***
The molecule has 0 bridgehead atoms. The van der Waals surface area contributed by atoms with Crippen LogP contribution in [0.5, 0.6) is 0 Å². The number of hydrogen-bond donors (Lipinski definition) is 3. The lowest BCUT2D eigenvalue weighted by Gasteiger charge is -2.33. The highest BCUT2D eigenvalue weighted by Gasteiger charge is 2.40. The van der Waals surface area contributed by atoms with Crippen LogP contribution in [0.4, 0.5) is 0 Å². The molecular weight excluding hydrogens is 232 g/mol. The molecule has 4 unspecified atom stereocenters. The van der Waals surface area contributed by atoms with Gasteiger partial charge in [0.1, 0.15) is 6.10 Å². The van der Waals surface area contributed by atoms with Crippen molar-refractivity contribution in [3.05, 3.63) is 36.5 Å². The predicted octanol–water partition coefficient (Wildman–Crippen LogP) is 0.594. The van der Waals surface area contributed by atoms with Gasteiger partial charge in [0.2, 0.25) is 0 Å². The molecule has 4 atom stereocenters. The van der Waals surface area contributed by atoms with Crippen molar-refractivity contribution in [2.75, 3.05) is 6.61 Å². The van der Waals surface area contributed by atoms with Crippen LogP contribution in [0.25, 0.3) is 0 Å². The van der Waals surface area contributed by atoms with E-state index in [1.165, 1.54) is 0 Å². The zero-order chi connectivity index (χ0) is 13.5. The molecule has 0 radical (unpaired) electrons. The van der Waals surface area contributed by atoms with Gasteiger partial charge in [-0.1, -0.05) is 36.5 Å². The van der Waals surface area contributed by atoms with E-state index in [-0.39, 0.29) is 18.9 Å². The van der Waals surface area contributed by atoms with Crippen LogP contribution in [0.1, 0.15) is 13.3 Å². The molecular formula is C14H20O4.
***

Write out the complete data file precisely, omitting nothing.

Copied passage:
The molecule has 0 bridgehead atoms. The van der Waals surface area contributed by atoms with Crippen LogP contribution in [0.5, 0.6) is 0 Å². The number of hydrogen-bond donors (Lipinski definition) is 3. The lowest BCUT2D eigenvalue weighted by Gasteiger charge is -2.33. The highest BCUT2D eigenvalue weighted by Gasteiger charge is 2.40. The van der Waals surface area contributed by atoms with Crippen LogP contribution in [0.4, 0.5) is 0 Å². The molecular weight excluding hydrogens is 232 g/mol. The molecule has 4 unspecified atom stereocenters. The van der Waals surface area contributed by atoms with Gasteiger partial charge in [0.1, 0.15) is 6.10 Å². The van der Waals surface area contributed by atoms with Crippen molar-refractivity contribution in [3.05, 3.63) is 36.5 Å². The predicted octanol–water partition coefficient (Wildman–Crippen LogP) is 0.594. The van der Waals surface area contributed by atoms with Gasteiger partial charge in [0.2, 0.25) is 0 Å². The molecule has 4 atom stereocenters. The van der Waals surface area contributed by atoms with Crippen molar-refractivity contribution in [2.75, 3.05) is 6.61 Å². The van der Waals surface area contributed by atoms with Crippen LogP contribution in [0.25, 0.3) is 0 Å². The van der Waals surface area contributed by atoms with E-state index in [1.165, 1.54) is 0 Å². The zero-order chi connectivity index (χ0) is 13.5. The molecule has 0 radical (unpaired) electrons. The van der Waals surface area contributed by atoms with Gasteiger partial charge in [-0.1, -0.05) is 36.5 Å². The van der Waals surface area contributed by atoms with E-state index in [-0.39, 0.29) is 18.9 Å². The van der Waals surface area contributed by atoms with Crippen LogP contribution in [0.1, 0.15) is 13.3 Å². The molecular formula is C14H20O4.